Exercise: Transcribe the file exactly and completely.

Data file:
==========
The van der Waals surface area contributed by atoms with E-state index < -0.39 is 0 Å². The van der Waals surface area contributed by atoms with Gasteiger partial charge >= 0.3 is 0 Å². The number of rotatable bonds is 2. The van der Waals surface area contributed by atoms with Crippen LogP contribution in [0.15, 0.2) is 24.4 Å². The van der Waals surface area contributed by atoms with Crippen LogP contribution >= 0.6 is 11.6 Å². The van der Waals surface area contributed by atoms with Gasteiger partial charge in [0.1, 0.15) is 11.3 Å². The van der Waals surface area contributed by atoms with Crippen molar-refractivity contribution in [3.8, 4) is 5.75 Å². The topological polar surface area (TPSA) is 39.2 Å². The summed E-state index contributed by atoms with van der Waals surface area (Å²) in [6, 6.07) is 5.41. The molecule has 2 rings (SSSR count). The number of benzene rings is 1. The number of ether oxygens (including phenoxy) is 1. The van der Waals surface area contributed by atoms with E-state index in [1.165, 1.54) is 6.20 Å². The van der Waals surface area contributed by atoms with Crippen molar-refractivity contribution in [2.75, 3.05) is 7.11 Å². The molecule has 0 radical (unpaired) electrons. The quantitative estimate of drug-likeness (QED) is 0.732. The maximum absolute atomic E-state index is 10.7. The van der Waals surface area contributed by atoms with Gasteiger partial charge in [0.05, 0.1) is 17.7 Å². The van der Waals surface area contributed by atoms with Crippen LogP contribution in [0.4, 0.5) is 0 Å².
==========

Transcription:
The van der Waals surface area contributed by atoms with E-state index < -0.39 is 0 Å². The van der Waals surface area contributed by atoms with Gasteiger partial charge >= 0.3 is 0 Å². The number of rotatable bonds is 2. The van der Waals surface area contributed by atoms with Crippen LogP contribution in [0.15, 0.2) is 24.4 Å². The van der Waals surface area contributed by atoms with Crippen LogP contribution >= 0.6 is 11.6 Å². The van der Waals surface area contributed by atoms with Gasteiger partial charge in [0.1, 0.15) is 11.3 Å². The van der Waals surface area contributed by atoms with Crippen molar-refractivity contribution in [3.8, 4) is 5.75 Å². The topological polar surface area (TPSA) is 39.2 Å². The summed E-state index contributed by atoms with van der Waals surface area (Å²) in [6, 6.07) is 5.41. The molecule has 2 rings (SSSR count). The number of benzene rings is 1. The number of ether oxygens (including phenoxy) is 1. The van der Waals surface area contributed by atoms with E-state index in [1.165, 1.54) is 6.20 Å². The van der Waals surface area contributed by atoms with Crippen molar-refractivity contribution in [2.75, 3.05) is 7.11 Å². The molecule has 0 radical (unpaired) electrons. The quantitative estimate of drug-likeness (QED) is 0.732. The maximum absolute atomic E-state index is 10.7. The van der Waals surface area contributed by atoms with Gasteiger partial charge in [0.05, 0.1) is 17.7 Å². The van der Waals surface area contributed by atoms with Crippen LogP contribution in [0.4, 0.5) is 0 Å².